Kris Hermus is innovation program manager Flanders at imec. He looks for opportunities to link imec’s expertise with the (innovation) needs of industry in Flanders. He focuses mainly on smart electronic systems (for the internet of things), that are low-power and compact. Recently, he worked with the company Hydroko and with startups Sensolus and Airobot in this field. Let’s take a look at the smart applications that these companies developed with support of imec.
The Internet of Things (IoT) refers to a world in which all things communicate with one another: domestic appliances, road infrastructure, heating boilers, lighting etc. Imec strongly believes in such a future and in the opportunities that it brings for industry. Kris Hermus: “Imec develops several of the building blocks that are needed to set up an internet of things. Just think of our work on sensors, algorithms and wireless communication solutions. We also developed an IoT testbed which allows companies to easily test the IoT applications they have in mind. Companies can come to imec for a broad range of things: a prototype review, technology exploration, setting up a system architecture, or development of a lab prototype.” Let’s give a few examples of these kinds of collaboration.
Hydroko: a smart water connection
Hydroko is an SME that develops smart main valves for residential buildings. The valves are referred to as ‘smart’ because they can be wirelessly monitored and controlled by the water company. Kris Hermus: “Imec supported Hydroko in designing the electronics module for the smart water connection. A major challenge in this design was the fact that the system should be battery-operated with an autonomy of 16 years. Another challenge was to guarantee a wireless connectivity in all circumstances, also in difficult locations such as cellars.” In recent news articles Hydroko and water company Water-Link announced that by 2020 all Antwerp homes would be the proud owner of this smart water connection. In june 2016 a concession agreement was signed in this context between Water-link and joint venture ENGIE Fabricom – Hydroko.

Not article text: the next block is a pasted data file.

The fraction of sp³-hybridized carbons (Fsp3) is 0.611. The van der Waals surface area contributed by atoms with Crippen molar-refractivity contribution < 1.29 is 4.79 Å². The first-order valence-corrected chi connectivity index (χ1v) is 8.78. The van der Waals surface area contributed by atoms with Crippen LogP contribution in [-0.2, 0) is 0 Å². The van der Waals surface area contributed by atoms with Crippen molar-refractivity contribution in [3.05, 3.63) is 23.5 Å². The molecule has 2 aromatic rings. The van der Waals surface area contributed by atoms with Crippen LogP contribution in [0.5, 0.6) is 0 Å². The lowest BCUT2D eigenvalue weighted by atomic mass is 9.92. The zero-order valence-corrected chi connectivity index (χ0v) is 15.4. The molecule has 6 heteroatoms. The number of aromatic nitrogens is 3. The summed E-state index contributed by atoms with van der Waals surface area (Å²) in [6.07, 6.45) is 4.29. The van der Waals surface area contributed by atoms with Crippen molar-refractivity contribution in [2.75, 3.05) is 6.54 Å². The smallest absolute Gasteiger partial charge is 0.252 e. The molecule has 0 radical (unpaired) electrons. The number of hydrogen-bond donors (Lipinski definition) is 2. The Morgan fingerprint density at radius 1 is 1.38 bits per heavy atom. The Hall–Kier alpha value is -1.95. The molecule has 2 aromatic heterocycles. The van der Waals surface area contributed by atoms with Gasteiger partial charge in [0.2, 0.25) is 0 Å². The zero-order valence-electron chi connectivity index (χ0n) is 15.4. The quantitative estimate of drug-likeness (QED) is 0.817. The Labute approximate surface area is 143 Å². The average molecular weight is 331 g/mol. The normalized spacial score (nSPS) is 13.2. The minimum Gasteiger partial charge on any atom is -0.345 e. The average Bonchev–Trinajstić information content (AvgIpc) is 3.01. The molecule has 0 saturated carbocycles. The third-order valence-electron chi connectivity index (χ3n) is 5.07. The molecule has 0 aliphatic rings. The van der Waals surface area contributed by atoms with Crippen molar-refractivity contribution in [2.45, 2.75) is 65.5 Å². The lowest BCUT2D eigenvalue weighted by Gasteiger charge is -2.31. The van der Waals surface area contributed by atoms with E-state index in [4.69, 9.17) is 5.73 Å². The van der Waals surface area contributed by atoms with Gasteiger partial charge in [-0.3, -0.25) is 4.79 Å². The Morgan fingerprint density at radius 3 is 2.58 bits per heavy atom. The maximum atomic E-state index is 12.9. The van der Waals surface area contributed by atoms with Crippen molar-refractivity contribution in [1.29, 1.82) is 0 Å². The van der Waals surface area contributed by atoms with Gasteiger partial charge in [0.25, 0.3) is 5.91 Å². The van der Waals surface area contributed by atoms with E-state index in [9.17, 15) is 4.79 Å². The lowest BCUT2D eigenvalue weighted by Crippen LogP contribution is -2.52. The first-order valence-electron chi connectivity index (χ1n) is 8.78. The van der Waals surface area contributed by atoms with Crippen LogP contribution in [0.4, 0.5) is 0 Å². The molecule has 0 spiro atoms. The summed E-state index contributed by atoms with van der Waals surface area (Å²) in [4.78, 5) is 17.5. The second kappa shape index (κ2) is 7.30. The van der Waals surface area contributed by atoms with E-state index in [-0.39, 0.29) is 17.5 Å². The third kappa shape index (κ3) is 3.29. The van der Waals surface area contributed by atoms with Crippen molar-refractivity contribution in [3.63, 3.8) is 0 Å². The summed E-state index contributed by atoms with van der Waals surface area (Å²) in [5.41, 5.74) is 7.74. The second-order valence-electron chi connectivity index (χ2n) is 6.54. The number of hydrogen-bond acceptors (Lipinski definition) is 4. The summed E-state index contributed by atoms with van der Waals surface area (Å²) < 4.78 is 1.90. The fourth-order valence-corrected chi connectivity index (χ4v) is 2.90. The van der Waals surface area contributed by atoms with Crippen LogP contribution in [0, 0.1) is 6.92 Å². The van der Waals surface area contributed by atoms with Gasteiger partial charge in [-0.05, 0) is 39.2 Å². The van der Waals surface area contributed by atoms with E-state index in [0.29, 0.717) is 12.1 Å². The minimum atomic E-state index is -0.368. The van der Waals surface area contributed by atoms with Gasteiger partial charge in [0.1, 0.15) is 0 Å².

Sensolus: a GPS tracker
Sensolus is a Belgian start-up that develops GPS trackers to monitor objects for several years. They have clients in logistics, the art world, yachting and agriculture. Kris Hermus: “Sensolus came to imec for an evaluation of their SticknTrack GPS tracker. We examined the current hardware module and made some recommendations for future optimizations. Focus was mainly on reliability, manufacturability, testability, energy consumption and the quality of the wireless connection.”
Airobot: a distance meter for drones
Another Belgian Start-up that collaborated with imec is Airobot. They make modules for the save navigation of drones. These flying objects will become more and more important in the future and this for a broad range of applications in ‘The Internet of Flying Things’. Kris Hermus: “Imec helped Airobot with the commercialization of the Airobot Ranger. This is an add-on module for the safe navigation of drones. When inspecting or filming objects at altitude with drones it is very difficult to judge the distance between the drone and the object. Airobot solves this problem by offering a distance meter, comparable to a parking sensor for cars. The Airobot Ranger clearly indicates on a tablet the distance to an object such that the drone can capture detailed images of that object in a safe way. Together, Airobot and imec determined the best technologies to make a compact module. This study concerned electronic components, low-power wireless communication technology, and the integration of sensors and processor into a compact system.”
These are only a few examples of the numerous projects that Kris Hermus is working on: “It is so rewarding to work with innovative companies and help them with the translation of an innovative idea into a new or improved product. It’s great if you can help a hand during this process”
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30 September 2016